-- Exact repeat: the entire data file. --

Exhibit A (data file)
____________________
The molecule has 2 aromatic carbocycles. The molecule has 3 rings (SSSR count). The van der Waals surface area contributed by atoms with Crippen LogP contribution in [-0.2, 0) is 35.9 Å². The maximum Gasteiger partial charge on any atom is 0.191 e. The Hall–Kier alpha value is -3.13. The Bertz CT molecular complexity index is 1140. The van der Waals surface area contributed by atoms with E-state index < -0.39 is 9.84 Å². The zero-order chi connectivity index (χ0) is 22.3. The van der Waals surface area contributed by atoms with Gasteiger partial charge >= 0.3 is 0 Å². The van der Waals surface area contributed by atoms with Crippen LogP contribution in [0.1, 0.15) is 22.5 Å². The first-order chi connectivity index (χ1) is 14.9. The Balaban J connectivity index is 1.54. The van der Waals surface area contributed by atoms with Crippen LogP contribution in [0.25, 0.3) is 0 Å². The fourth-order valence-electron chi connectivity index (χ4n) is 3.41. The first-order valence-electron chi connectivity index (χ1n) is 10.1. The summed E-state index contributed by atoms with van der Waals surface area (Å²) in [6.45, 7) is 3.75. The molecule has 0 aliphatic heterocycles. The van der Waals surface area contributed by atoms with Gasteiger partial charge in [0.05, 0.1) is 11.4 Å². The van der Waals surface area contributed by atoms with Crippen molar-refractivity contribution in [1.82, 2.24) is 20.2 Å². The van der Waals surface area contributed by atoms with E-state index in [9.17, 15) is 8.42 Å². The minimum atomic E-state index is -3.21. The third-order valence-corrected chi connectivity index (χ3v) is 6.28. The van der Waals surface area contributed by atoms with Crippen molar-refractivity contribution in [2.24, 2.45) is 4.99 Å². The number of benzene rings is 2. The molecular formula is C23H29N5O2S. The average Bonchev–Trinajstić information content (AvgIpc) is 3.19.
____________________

The molecule has 2 aromatic carbocycles. The molecule has 3 rings (SSSR count). The van der Waals surface area contributed by atoms with Crippen LogP contribution in [-0.2, 0) is 35.9 Å². The maximum Gasteiger partial charge on any atom is 0.191 e. The Hall–Kier alpha value is -3.13. The Bertz CT molecular complexity index is 1140. The van der Waals surface area contributed by atoms with E-state index < -0.39 is 9.84 Å². The zero-order chi connectivity index (χ0) is 22.3. The van der Waals surface area contributed by atoms with Gasteiger partial charge >= 0.3 is 0 Å². The van der Waals surface area contributed by atoms with Crippen LogP contribution in [0.1, 0.15) is 22.5 Å². The first-order chi connectivity index (χ1) is 14.9. The Balaban J connectivity index is 1.54. The van der Waals surface area contributed by atoms with Crippen LogP contribution in [0.25, 0.3) is 0 Å². The fourth-order valence-electron chi connectivity index (χ4n) is 3.41. The first-order valence-electron chi connectivity index (χ1n) is 10.1. The summed E-state index contributed by atoms with van der Waals surface area (Å²) in [6.45, 7) is 3.75. The molecule has 0 aliphatic heterocycles. The van der Waals surface area contributed by atoms with Gasteiger partial charge in [0.05, 0.1) is 11.4 Å². The van der Waals surface area contributed by atoms with Crippen molar-refractivity contribution in [1.82, 2.24) is 20.2 Å². The van der Waals surface area contributed by atoms with E-state index in [9.17, 15) is 8.42 Å². The minimum atomic E-state index is -3.21. The third-order valence-corrected chi connectivity index (χ3v) is 6.28. The van der Waals surface area contributed by atoms with Crippen molar-refractivity contribution in [2.24, 2.45) is 4.99 Å². The number of benzene rings is 2. The molecular formula is C23H29N5O2S. The average Bonchev–Trinajstić information content (AvgIpc) is 3.19.